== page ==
If you are even a tad bit familiar with SSH, you know that you can use it to connect to remote Linux systems.
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Using SSH to connect to remote system is simple. All you need to do is to use a command like this:
This connects to the default SSH port 22. You may specify the port as well if you want.
Now this is all plain and simple if you just have one server. Even if you don’t remember the server’s IP address, you can perform a reverse search to the history using the famous terminal keyboard shortcut Ctrl+R and find the SSH command you used in the past.
But things get complicated when you have several servers to manage. I have around ten servers that I connect to from time to time. Some are production servers and some are test servers.
Now keeping a track of these servers is not easy. Even if I can find the SSH commands from the history, it is difficult to guess which IP belongs to which server.
Of course, I can open my dashboards on Linode, UpCloud, DigitalOcean and Google Cloud to get the IP or keep a list on my local system.
A better and easier way is to use SSH config file.
Using SSH config file for easily connecting to remote servers
The SSH config file allows you to create different profiles for different host configurations. There is no limit to such profiles and you may add as many as possible.
So, if you connect to multiple remote systems via SSH, creating SSH profiles will be a good move to save your time.
Let me show you how to use it.
Step 1: Create the SSH config file
When you install SSH, you’ll have a ~/.ssh directory created automatically. This direct contains your public key, private key a known_hosts file. Your config is also stored here.
At least on Ubuntu, the SSH config file is not created by default. You can easily create this file using the touch command like this:
Step 2: Add an SSH profile in the config file
Now that you have the SSH config file, you can edit it using Vim or Nano. Let me show you an example of the syntax which you should follow.
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Let’s say you connect to a server with IP 218.104.22.168. Your username is Alice and the server is used for hosting your website. To harden SSH security, you use port 1500 instead of the default SSH port 22.
You can add all this information in the following manner in your ~/.ssh/config file:
Just save the information in the file. No need to restart any service.
Now, instead of writing a long command like this:
You can just use this command (tab completion works as well):
When you run the above command, ssh looks for a Host named website in the ~/.ssh/config. If it finds a host with that name, it gets all the information related and used it for making an SSH connection.
You might wonder about a few things, so I’ll mention it here:
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- There is no space or tab indention restriction while entering the host information. Space or tab indention are used for making the config file easily understandable.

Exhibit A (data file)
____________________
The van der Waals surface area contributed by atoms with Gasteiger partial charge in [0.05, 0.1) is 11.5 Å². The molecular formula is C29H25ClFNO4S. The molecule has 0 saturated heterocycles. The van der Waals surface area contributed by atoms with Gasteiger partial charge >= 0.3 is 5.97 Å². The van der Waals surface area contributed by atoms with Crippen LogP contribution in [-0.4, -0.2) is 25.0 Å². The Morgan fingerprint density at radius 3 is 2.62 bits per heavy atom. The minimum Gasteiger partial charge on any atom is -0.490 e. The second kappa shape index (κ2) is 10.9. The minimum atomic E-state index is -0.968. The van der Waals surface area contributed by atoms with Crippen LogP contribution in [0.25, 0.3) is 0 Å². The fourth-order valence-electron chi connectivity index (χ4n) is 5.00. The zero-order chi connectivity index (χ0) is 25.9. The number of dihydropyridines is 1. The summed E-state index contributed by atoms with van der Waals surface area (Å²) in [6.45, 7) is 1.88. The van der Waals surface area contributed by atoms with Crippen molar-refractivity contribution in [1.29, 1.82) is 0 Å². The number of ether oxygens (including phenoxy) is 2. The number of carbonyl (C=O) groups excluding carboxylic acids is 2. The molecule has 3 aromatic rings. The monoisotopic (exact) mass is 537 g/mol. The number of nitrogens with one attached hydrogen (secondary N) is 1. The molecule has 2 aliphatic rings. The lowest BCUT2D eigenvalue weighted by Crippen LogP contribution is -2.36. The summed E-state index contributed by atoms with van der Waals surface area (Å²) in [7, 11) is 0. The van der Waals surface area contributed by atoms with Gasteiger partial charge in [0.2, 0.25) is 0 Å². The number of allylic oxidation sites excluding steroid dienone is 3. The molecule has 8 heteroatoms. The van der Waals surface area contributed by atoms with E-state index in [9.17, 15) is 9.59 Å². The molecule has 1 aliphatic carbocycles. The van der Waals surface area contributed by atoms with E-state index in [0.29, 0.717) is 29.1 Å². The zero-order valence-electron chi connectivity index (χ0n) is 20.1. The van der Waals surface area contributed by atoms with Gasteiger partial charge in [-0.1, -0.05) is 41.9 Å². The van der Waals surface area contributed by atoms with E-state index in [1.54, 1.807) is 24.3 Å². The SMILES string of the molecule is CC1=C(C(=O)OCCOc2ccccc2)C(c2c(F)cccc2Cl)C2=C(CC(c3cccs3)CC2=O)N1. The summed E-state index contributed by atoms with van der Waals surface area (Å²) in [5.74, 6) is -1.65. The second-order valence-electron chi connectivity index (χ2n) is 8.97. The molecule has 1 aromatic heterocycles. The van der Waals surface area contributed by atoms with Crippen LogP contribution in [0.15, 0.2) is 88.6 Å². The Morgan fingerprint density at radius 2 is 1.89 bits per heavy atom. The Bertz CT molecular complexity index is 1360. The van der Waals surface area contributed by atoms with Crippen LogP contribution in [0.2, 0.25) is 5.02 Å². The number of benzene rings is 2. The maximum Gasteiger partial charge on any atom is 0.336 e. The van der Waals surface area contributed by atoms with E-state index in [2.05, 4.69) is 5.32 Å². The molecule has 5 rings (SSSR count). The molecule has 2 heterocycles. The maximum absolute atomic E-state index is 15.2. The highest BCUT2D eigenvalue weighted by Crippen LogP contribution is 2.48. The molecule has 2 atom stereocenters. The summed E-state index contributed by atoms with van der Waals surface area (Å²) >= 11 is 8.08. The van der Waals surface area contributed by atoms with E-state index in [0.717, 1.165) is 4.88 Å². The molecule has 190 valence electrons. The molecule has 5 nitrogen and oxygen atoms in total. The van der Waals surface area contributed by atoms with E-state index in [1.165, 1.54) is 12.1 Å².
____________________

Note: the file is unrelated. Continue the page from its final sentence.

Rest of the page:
- The Hostname can be the IP address of the server or a hostname that can be resolved on your network.
- All the parameters like hostname, user and port are optional. However, I personally advise keeping at least hostname because that’s what you need (and you forget) most of the time.
- If your SSH config file is wrongly configured, it will result in an error when you try to use it for SSH connection.
- You cannot save passwords in SSH config. I advise adding your public SSH key to the server for easy access.
Step 3: Adding multiple profiles in SSH config file
The previous step gave you an idea about how to add an SSH profile. Let’s take it to the next step by adding multiple profiles in it.
Here’s what the SSH config file looks like now:
This time, I have added four different SSH profiles in it.
Did you notice the Host * entry at the end of the file? You can use this entry to for adding a parameter common to all profiles if that parameter hasn’t been mentioned for the profile explicitly.
So if I try to use the main-server SSH profile, it will automatically take root user.
ssh main-server = ssh [email protected]
Order of the SSH configuration
The ssh configuration follows the following order:
- command-line options
- user’s configuration file (~/.ssh/config)
- system-wide configuration file (/etc/ssh/ssh_config)
This means that the priority is given to the command you enter and then it looks into ~/.ssh/config and then in /etc/ssh/ssh_config.
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So, if you want to override a profile, you can do that using the -o option of the ssh command.
For example, if I use this command:
It will take user bob instead of the user alice as defined in the ~/.ssh/config (in the previous step).
There’s a lot more to SSH config
To be honest, there is so much more to SSH config file that cannot be covered in a single article. You can use name/IP matching, subnets and what not.
The scope of this article was to introduce you to SSH config and help you create SSH profiles for easily connecting to various remote Linux systems.
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You can always refer to the man page of ssh_config to know more about the parameters you can use while creating your SSH config file.
I hope this SSH tip was helpful to you. If you already use SSH config file and have a some nifty tip with you, do share it with the rest of us in the comment section.
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